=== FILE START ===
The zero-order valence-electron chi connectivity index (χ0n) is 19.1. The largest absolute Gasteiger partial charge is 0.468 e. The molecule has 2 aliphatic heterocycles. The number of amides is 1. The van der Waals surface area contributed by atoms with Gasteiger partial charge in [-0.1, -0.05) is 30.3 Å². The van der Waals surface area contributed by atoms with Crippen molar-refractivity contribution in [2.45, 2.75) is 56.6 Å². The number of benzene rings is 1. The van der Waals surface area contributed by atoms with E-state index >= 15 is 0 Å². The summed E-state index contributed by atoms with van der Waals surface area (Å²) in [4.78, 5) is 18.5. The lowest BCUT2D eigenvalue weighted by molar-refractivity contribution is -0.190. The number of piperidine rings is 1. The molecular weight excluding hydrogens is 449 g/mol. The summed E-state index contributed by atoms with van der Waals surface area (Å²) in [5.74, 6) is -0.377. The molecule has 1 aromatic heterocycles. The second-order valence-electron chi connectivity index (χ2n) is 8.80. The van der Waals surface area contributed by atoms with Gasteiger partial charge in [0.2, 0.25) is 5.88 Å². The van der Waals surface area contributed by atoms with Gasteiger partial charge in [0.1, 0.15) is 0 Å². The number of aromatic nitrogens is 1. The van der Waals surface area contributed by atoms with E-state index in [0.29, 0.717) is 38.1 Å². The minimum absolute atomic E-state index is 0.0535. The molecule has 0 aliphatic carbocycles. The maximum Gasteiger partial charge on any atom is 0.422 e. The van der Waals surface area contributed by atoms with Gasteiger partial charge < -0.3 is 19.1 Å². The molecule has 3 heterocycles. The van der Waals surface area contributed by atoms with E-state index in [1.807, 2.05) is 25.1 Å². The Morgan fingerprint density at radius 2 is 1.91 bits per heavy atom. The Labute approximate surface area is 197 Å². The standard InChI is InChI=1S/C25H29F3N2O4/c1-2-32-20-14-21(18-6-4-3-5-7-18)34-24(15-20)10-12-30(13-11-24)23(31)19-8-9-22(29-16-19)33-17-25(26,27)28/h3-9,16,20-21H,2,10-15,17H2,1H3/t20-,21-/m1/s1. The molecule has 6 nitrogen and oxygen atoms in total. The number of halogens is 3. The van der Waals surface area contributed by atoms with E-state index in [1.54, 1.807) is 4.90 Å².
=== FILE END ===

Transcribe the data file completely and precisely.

The zero-order valence-electron chi connectivity index (χ0n) is 19.1. The largest absolute Gasteiger partial charge is 0.468 e. The molecule has 2 aliphatic heterocycles. The number of amides is 1. The van der Waals surface area contributed by atoms with Gasteiger partial charge in [-0.1, -0.05) is 30.3 Å². The van der Waals surface area contributed by atoms with Crippen molar-refractivity contribution in [2.45, 2.75) is 56.6 Å². The number of benzene rings is 1. The van der Waals surface area contributed by atoms with E-state index >= 15 is 0 Å². The summed E-state index contributed by atoms with van der Waals surface area (Å²) in [4.78, 5) is 18.5. The lowest BCUT2D eigenvalue weighted by molar-refractivity contribution is -0.190. The number of piperidine rings is 1. The molecular weight excluding hydrogens is 449 g/mol. The summed E-state index contributed by atoms with van der Waals surface area (Å²) in [5.74, 6) is -0.377. The molecule has 1 aromatic heterocycles. The second-order valence-electron chi connectivity index (χ2n) is 8.80. The van der Waals surface area contributed by atoms with Gasteiger partial charge in [0.2, 0.25) is 5.88 Å². The van der Waals surface area contributed by atoms with Gasteiger partial charge in [0.1, 0.15) is 0 Å². The number of aromatic nitrogens is 1. The van der Waals surface area contributed by atoms with E-state index in [0.29, 0.717) is 38.1 Å². The minimum absolute atomic E-state index is 0.0535. The molecule has 0 aliphatic carbocycles. The maximum Gasteiger partial charge on any atom is 0.422 e. The van der Waals surface area contributed by atoms with Gasteiger partial charge < -0.3 is 19.1 Å². The molecule has 3 heterocycles. The van der Waals surface area contributed by atoms with E-state index in [1.807, 2.05) is 25.1 Å². The Morgan fingerprint density at radius 2 is 1.91 bits per heavy atom. The Labute approximate surface area is 197 Å². The standard InChI is InChI=1S/C25H29F3N2O4/c1-2-32-20-14-21(18-6-4-3-5-7-18)34-24(15-20)10-12-30(13-11-24)23(31)19-8-9-22(29-16-19)33-17-25(26,27)28/h3-9,16,20-21H,2,10-15,17H2,1H3/t20-,21-/m1/s1. The molecule has 6 nitrogen and oxygen atoms in total. The number of halogens is 3. The van der Waals surface area contributed by atoms with E-state index in [1.54, 1.807) is 4.90 Å².